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Co-Creating School Innovations: Should Self-Determination Be a Component of School Improvement?

by Christopher Redding & Samantha L. Viano - 2018

Background: Research suggests a number of benefits from teacher participation in school improvement—chief among them that it can increase teacher receptivity to innovation and reform adoption. Improvement science has been put forward as a new paradigm for involving local school stakeholders in the improvement process.

Purpose: We describe the beliefs held by teachers and teacher leaders during the development and implementation of a locally developed innovation. To explain why the beliefs of these two school stakeholder groups would differ, and the implications these differences have on receptivity to the innovation, we merge the sensemaking framework and status risk theory.

Setting: Three high schools in a large urban school district in the southwestern United States.

Research Design: The data for this study come from a seven-year study of the process of scaling up effective practices in a large urban district. This qualitative case study is based on transcripts from 260 semistructured interviews and 24 focus groups with development team members and teachers. We analyzed transcripts to understand participants’ attitudes toward and understanding of the innovation design.

Findings: Allowing for teacher self-determination in the innovation design and implementation helped to garner a high level of teacher buy-in to the innovation. Compared with externally developed reforms, the innovation was less challenging to teacher autonomy and was customized to fit the needs of their students. These conditions led to high levels of teacher ownership over the innovation. Yet, in the process, teacher leaders grounded the innovation in preexisting and easy-to-implement practices that did not require significant investment from teachers to adopt.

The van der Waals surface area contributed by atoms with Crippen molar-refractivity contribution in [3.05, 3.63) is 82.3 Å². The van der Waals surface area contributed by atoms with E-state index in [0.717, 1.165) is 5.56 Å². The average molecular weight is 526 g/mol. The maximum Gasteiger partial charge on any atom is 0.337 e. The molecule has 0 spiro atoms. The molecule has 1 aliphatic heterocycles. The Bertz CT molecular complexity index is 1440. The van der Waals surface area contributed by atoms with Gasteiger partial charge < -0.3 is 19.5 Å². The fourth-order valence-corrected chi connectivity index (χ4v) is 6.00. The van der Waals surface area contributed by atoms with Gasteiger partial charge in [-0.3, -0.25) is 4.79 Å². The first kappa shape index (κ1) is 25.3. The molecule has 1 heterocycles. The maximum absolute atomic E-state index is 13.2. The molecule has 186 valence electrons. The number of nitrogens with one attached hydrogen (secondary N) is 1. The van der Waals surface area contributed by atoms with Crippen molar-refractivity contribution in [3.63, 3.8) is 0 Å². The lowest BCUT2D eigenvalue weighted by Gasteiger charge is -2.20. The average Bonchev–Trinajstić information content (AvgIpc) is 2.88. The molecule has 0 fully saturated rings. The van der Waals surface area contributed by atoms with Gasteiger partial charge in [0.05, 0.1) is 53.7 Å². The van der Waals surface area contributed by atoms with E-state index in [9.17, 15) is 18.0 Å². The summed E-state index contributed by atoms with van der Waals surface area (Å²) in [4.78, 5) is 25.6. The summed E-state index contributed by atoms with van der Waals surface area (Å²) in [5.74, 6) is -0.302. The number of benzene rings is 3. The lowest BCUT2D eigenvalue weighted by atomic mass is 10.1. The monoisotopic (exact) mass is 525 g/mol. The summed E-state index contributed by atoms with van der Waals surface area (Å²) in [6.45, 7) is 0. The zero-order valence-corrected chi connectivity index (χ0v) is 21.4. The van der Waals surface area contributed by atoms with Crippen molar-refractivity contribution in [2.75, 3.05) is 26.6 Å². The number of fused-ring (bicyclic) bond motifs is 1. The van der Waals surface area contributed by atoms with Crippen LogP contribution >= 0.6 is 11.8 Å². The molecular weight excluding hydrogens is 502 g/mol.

Conclusions: Teacher self-determination in the innovation development process contributed to greater teacher ownership of, and receptivity to, organizational change, but at the cost of adopting more ambitious practices that likely had a greater chance of improving instruction and positive student outcomes.

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Cite This Article as: Teachers College Record Volume 120 Number 11, 2018, p. 1-32
https://www.tcrecord.org ID Number: 22453, Date Accessed: 9/16/2021 5:07:56 PM

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About the Author
  • Christopher Redding
    University of Florida
    E-mail Author
    CHRISTOPHER REDDING is an assistant professor in the Department of Human Development and Organizational Studies in Education at the University of Florida’s College of Education. His research focuses on teacher labor markets, teacher education and development, and school improvement. His work has recently been published in the American Educational Research Journal and AERA Open.
  • Samantha Viano
    George Mason University
    E-mail Author
    SAMANTHA L. VIANO is an assistant professor of education in the Graduate School of Education at George Mason University. Her research focuses on evaluating policies and assessing school contexts that predominantly affect at-risk student populations and their teachers. Her work recently has been published in the American Journal of Distance Education and the Journal of School Violence.
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